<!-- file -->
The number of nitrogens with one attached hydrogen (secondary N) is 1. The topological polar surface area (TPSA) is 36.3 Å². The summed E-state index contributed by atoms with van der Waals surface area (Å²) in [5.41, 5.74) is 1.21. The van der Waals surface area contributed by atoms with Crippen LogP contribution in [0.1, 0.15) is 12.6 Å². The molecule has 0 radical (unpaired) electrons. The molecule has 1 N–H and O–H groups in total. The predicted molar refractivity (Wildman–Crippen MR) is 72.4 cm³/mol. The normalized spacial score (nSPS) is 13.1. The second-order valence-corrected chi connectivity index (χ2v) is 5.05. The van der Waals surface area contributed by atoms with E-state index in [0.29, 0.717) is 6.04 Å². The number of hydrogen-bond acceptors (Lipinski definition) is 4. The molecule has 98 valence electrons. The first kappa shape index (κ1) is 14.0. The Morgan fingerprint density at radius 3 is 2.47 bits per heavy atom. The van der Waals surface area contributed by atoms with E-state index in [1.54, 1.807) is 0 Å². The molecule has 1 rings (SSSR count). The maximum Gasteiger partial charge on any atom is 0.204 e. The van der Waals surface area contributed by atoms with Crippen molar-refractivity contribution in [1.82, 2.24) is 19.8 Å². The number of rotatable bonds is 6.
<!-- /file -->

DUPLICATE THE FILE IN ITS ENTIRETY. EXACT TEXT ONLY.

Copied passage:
The number of nitrogens with one attached hydrogen (secondary N) is 1. The topological polar surface area (TPSA) is 36.3 Å². The summed E-state index contributed by atoms with van der Waals surface area (Å²) in [5.41, 5.74) is 1.21. The van der Waals surface area contributed by atoms with Crippen LogP contribution in [0.1, 0.15) is 12.6 Å². The molecule has 0 radical (unpaired) electrons. The molecule has 1 N–H and O–H groups in total. The predicted molar refractivity (Wildman–Crippen MR) is 72.4 cm³/mol. The normalized spacial score (nSPS) is 13.1. The second-order valence-corrected chi connectivity index (χ2v) is 5.05. The van der Waals surface area contributed by atoms with E-state index in [0.29, 0.717) is 6.04 Å². The number of hydrogen-bond acceptors (Lipinski definition) is 4. The molecule has 98 valence electrons. The first kappa shape index (κ1) is 14.0. The Morgan fingerprint density at radius 3 is 2.47 bits per heavy atom. The van der Waals surface area contributed by atoms with E-state index in [1.54, 1.807) is 0 Å². The molecule has 1 rings (SSSR count). The maximum Gasteiger partial charge on any atom is 0.204 e. The van der Waals surface area contributed by atoms with Crippen molar-refractivity contribution in [1.82, 2.24) is 19.8 Å². The number of rotatable bonds is 6.